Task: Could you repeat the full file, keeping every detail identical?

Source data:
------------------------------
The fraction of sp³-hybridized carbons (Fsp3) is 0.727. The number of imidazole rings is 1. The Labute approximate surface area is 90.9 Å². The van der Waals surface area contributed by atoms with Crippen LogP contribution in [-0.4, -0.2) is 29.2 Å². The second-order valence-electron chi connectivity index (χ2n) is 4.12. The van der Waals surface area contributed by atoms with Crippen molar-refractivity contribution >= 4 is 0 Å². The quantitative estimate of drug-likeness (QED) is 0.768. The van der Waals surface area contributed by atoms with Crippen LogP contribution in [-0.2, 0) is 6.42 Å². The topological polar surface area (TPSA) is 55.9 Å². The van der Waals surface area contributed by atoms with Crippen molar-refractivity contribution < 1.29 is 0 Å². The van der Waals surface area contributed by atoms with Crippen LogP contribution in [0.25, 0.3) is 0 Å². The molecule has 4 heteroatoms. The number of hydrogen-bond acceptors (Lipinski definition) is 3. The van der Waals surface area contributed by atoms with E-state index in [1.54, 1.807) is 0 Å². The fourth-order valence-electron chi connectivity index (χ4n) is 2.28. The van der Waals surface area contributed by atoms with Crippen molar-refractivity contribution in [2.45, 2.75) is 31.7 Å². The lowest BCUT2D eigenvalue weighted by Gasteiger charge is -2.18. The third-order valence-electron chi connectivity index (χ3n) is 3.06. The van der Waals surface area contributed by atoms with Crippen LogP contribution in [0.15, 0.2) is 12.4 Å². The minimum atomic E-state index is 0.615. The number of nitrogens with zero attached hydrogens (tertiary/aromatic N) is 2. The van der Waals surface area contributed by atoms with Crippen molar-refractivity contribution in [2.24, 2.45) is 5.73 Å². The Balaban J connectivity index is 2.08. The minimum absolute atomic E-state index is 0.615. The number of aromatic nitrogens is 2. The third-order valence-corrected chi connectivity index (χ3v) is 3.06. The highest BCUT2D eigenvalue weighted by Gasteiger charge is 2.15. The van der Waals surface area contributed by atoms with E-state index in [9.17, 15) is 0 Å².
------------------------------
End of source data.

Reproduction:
The fraction of sp³-hybridized carbons (Fsp3) is 0.727. The number of imidazole rings is 1. The Labute approximate surface area is 90.9 Å². The van der Waals surface area contributed by atoms with Crippen LogP contribution in [-0.4, -0.2) is 29.2 Å². The second-order valence-electron chi connectivity index (χ2n) is 4.12. The van der Waals surface area contributed by atoms with Crippen molar-refractivity contribution >= 4 is 0 Å². The quantitative estimate of drug-likeness (QED) is 0.768. The van der Waals surface area contributed by atoms with Crippen LogP contribution in [-0.2, 0) is 6.42 Å². The topological polar surface area (TPSA) is 55.9 Å². The van der Waals surface area contributed by atoms with Crippen molar-refractivity contribution < 1.29 is 0 Å². The van der Waals surface area contributed by atoms with Crippen LogP contribution in [0.25, 0.3) is 0 Å². The molecule has 4 heteroatoms. The number of hydrogen-bond acceptors (Lipinski definition) is 3. The van der Waals surface area contributed by atoms with E-state index in [1.54, 1.807) is 0 Å². The fourth-order valence-electron chi connectivity index (χ4n) is 2.28. The van der Waals surface area contributed by atoms with Crippen molar-refractivity contribution in [2.45, 2.75) is 31.7 Å². The lowest BCUT2D eigenvalue weighted by Gasteiger charge is -2.18. The third-order valence-electron chi connectivity index (χ3n) is 3.06. The van der Waals surface area contributed by atoms with Crippen LogP contribution in [0.15, 0.2) is 12.4 Å². The minimum atomic E-state index is 0.615. The number of nitrogens with zero attached hydrogens (tertiary/aromatic N) is 2. The van der Waals surface area contributed by atoms with Crippen molar-refractivity contribution in [2.24, 2.45) is 5.73 Å². The Balaban J connectivity index is 2.08. The minimum absolute atomic E-state index is 0.615. The number of aromatic nitrogens is 2. The third-order valence-corrected chi connectivity index (χ3v) is 3.06. The highest BCUT2D eigenvalue weighted by Gasteiger charge is 2.15. The van der Waals surface area contributed by atoms with E-state index in [9.17, 15) is 0 Å².